National Geographic magazine printed a story a few years ago that popped up again recently. A French man named Mantin died in 1905 and decreed in his will that his house was to be left untouched for 100 years. The article states that the 54-year-old childless bachelor was afraid of being forgotten. Wow, shades of Miss Havisham in Dickens’s 1861 novel, Great Expectations. I wonder of Mantin had read it.
All of us want to feel as if we’ve made a difference, we want to be remembered. There are a myriad of wonderful ways to do this besides enshrining yourself or your home for over 100 years. That is just sad and a bit creepily fascinating.
Years ago I read about someone who did an experiment like this with people on the streets of a large city. It was fascinating what people carried around and why. Folks used to say that a good woman could survive for a week on the contents of her purse. This idea usually brings a laugh, then a sheepish admission that this evaluation is not too far off the mark.
However, what would happen if someone took your purse, your backpack, or one drawer in your house, and tried to learn about you just from the contents?
What story would your accumulated objects tell about you?
I tried this experiment a few years ago on myself with my “treasure box” drawer. Here’s what I found, described as an observer:
The Keepsake Drawer—-a box of gaudy plastic beads strung on a thick cord, gifts from her children. Precious! The antique ring, elegant gold setting with just a piece of amethyst colored glass set in. Given to her husband by the eccentric elderly lady whose lawn he mowed as a boy. He had worked while she entertained the old man who was her gardener with iced tea and conversation. But– when he found the chunk of purple glass she had it set in an elaborate vintage gold ring and returned it to him as a keepsake. He had kept it for years then gave it to the girl he married.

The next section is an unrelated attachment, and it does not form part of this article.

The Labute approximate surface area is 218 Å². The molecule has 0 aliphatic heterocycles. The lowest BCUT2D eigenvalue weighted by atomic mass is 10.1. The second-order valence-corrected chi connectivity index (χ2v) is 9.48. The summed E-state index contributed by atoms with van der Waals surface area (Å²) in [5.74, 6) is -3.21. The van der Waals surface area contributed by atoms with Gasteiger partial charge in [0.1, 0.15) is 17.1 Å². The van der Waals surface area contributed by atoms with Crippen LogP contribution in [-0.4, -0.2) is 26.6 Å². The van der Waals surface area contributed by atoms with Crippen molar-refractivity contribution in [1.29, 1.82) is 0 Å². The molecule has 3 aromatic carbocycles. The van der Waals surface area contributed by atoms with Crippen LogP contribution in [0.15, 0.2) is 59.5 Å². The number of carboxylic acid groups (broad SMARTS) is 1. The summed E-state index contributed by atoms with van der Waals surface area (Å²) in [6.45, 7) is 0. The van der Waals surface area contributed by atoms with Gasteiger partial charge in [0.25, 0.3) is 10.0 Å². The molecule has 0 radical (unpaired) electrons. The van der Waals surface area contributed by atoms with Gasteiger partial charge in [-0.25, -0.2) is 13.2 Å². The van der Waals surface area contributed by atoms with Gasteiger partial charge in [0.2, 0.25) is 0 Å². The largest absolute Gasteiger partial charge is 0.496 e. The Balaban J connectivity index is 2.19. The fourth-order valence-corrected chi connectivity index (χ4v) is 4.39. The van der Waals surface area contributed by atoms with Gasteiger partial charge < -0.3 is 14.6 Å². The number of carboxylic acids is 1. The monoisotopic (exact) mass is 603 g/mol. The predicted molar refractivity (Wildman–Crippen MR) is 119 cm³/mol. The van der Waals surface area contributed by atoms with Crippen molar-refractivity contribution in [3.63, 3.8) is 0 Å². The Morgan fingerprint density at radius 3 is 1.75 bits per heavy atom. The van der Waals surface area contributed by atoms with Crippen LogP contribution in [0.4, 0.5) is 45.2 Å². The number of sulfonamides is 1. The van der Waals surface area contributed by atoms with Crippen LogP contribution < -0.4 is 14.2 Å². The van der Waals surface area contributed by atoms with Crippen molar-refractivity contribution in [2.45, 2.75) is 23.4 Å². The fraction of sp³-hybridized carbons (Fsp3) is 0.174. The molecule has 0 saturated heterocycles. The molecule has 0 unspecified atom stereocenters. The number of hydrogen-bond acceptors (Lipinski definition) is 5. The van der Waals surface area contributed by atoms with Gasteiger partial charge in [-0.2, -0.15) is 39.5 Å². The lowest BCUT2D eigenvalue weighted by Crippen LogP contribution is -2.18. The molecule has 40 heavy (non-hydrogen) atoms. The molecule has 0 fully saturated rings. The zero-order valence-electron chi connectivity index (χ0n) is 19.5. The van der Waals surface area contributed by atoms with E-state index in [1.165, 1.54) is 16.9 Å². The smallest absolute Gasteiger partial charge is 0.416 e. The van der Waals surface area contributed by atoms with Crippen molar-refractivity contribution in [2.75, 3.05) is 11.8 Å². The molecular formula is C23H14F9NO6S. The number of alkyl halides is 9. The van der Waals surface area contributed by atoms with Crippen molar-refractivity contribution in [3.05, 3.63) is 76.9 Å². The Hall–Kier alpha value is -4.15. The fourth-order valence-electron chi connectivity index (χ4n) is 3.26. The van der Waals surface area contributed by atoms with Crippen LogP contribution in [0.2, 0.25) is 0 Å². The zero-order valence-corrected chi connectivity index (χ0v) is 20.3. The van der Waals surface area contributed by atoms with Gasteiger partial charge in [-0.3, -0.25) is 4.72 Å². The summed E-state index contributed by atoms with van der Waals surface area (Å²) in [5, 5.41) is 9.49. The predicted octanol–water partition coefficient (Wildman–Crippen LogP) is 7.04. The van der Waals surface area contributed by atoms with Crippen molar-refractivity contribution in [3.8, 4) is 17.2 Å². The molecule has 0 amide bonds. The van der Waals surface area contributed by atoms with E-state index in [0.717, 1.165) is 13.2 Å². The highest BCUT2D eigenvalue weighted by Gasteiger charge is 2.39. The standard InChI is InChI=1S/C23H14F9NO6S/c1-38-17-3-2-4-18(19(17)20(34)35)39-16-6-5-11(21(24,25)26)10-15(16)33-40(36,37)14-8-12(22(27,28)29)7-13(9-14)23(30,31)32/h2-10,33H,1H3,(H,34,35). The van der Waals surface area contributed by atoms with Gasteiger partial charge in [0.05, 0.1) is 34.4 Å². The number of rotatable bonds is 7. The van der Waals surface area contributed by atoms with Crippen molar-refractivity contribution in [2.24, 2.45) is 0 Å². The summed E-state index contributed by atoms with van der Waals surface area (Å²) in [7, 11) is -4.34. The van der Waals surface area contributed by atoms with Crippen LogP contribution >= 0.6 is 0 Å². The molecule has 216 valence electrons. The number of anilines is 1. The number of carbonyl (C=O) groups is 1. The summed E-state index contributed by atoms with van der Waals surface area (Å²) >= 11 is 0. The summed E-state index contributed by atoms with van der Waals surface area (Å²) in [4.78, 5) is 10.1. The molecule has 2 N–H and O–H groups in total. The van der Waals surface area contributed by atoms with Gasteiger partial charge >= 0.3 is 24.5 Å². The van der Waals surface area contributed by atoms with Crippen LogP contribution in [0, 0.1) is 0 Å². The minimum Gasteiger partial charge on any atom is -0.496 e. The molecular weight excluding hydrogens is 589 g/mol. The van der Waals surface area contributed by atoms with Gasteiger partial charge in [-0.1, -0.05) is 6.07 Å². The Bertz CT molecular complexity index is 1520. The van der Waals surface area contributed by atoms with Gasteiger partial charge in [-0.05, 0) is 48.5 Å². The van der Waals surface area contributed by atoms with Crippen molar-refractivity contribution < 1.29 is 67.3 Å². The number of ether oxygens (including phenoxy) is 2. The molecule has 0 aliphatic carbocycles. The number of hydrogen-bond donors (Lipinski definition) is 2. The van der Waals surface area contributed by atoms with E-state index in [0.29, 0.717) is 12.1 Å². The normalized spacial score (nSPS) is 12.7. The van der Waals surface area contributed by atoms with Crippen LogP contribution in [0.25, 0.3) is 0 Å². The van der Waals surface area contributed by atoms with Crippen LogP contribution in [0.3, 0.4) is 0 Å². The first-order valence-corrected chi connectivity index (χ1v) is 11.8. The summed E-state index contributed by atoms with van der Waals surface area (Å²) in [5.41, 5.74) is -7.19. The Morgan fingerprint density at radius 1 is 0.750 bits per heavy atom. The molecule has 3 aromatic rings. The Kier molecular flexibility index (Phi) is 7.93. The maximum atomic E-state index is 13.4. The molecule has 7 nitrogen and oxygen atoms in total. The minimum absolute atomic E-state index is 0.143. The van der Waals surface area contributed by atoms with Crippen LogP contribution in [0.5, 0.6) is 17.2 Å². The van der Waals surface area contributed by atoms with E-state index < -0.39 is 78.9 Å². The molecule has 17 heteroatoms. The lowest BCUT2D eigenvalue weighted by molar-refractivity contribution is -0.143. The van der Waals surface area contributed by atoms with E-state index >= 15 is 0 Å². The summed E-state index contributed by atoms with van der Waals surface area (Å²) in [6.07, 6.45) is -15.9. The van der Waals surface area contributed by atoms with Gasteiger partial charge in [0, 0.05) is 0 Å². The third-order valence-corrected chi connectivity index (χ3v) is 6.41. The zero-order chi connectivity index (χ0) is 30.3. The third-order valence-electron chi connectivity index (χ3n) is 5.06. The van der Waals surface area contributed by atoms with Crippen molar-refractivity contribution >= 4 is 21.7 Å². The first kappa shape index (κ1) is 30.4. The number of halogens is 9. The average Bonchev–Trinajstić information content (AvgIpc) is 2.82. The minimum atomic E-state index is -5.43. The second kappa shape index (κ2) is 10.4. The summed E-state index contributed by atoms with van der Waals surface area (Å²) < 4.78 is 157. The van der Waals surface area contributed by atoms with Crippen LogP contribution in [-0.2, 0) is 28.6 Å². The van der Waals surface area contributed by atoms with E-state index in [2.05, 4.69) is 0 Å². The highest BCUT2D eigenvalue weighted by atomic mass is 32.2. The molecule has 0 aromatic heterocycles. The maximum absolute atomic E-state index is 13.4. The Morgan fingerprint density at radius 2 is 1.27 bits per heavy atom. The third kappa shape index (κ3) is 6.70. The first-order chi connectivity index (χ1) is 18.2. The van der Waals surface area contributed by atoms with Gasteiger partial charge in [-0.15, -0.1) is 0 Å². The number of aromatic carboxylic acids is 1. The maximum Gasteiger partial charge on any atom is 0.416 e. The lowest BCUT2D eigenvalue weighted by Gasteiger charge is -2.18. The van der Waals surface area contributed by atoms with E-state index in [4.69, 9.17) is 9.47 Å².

Silk scarf woven in gold and ivory that once belonged to her grandmother, a Swarovski crystal necklace and earring set left over from that same grandmother’s dinner party days; cheap tourist scarves collected from around the world, from places other people went. A tiny swimsuit, an antique lace collar and three yards of handmade white lace, an enameled antique gold-rimmed plate, and a rustic looking pottery goblet and cup set that somehow made her think of the Holy Grail. Assorted Mother’s Day cards and a blood pressure cuff.
A silver plated art deco tea set she’d kept through one husband, four moves and three children. It was the first antique she’d ever bought at a garage sale when she was thirteen. Somehow, it symbolized the elegance and travel she dreamed of. Tarnished and pitted in a couple places but her dream nonetheless. She couldn’t part with it, even all these years later. Inspiring, maybe.
Look for symbols in the things around you. Why does she/he keep that? What is in your jewelry box, kitchen cabinets, closet, fishing tackle box, desk drawer?